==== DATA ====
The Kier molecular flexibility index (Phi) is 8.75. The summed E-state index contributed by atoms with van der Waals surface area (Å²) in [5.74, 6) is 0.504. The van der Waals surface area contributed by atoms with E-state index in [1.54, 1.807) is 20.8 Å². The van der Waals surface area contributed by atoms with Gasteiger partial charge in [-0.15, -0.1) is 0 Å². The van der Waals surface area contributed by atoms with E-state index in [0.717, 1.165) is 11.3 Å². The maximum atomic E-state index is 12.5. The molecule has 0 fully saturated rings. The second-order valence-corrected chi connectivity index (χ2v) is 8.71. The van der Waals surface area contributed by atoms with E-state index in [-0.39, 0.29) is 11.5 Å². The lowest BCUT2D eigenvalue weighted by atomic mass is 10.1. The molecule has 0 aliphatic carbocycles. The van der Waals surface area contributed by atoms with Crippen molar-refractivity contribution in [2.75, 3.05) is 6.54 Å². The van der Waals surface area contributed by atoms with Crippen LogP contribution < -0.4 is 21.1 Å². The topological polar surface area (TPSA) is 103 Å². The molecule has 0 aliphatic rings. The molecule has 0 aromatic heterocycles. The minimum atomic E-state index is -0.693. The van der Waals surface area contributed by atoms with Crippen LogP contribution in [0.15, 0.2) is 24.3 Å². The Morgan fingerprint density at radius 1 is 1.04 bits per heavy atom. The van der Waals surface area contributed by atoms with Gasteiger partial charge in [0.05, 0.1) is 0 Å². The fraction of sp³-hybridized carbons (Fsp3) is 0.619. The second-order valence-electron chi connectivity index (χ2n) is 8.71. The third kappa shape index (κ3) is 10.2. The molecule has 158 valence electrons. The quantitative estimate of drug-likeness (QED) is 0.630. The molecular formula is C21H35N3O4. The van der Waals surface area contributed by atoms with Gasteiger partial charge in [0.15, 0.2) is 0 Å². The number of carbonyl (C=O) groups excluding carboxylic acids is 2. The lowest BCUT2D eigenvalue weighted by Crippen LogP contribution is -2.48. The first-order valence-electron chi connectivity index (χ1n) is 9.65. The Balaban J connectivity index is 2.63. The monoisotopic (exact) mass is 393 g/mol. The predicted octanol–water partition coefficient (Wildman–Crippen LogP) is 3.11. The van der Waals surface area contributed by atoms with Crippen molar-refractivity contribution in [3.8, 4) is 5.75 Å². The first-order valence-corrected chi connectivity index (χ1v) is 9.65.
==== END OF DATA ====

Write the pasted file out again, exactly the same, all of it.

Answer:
The Kier molecular flexibility index (Phi) is 8.75. The summed E-state index contributed by atoms with van der Waals surface area (Å²) in [5.74, 6) is 0.504. The van der Waals surface area contributed by atoms with E-state index in [1.54, 1.807) is 20.8 Å². The van der Waals surface area contributed by atoms with Gasteiger partial charge in [-0.15, -0.1) is 0 Å². The van der Waals surface area contributed by atoms with E-state index in [0.717, 1.165) is 11.3 Å². The maximum atomic E-state index is 12.5. The molecule has 0 fully saturated rings. The second-order valence-corrected chi connectivity index (χ2v) is 8.71. The van der Waals surface area contributed by atoms with E-state index in [-0.39, 0.29) is 11.5 Å². The lowest BCUT2D eigenvalue weighted by atomic mass is 10.1. The molecule has 0 aliphatic carbocycles. The van der Waals surface area contributed by atoms with Crippen molar-refractivity contribution in [2.75, 3.05) is 6.54 Å². The van der Waals surface area contributed by atoms with Crippen LogP contribution < -0.4 is 21.1 Å². The topological polar surface area (TPSA) is 103 Å². The molecule has 0 aliphatic rings. The molecule has 0 aromatic heterocycles. The minimum atomic E-state index is -0.693. The van der Waals surface area contributed by atoms with Crippen LogP contribution in [0.15, 0.2) is 24.3 Å². The Morgan fingerprint density at radius 1 is 1.04 bits per heavy atom. The van der Waals surface area contributed by atoms with Gasteiger partial charge in [0.05, 0.1) is 0 Å². The fraction of sp³-hybridized carbons (Fsp3) is 0.619. The second-order valence-electron chi connectivity index (χ2n) is 8.71. The third kappa shape index (κ3) is 10.2. The molecule has 158 valence electrons. The quantitative estimate of drug-likeness (QED) is 0.630. The molecular formula is C21H35N3O4. The van der Waals surface area contributed by atoms with Gasteiger partial charge in [0.15, 0.2) is 0 Å². The number of carbonyl (C=O) groups excluding carboxylic acids is 2. The lowest BCUT2D eigenvalue weighted by Crippen LogP contribution is -2.48. The first-order valence-electron chi connectivity index (χ1n) is 9.65. The Balaban J connectivity index is 2.63. The monoisotopic (exact) mass is 393 g/mol. The predicted octanol–water partition coefficient (Wildman–Crippen LogP) is 3.11. The van der Waals surface area contributed by atoms with Crippen molar-refractivity contribution in [3.8, 4) is 5.75 Å². The first-order valence-corrected chi connectivity index (χ1v) is 9.65.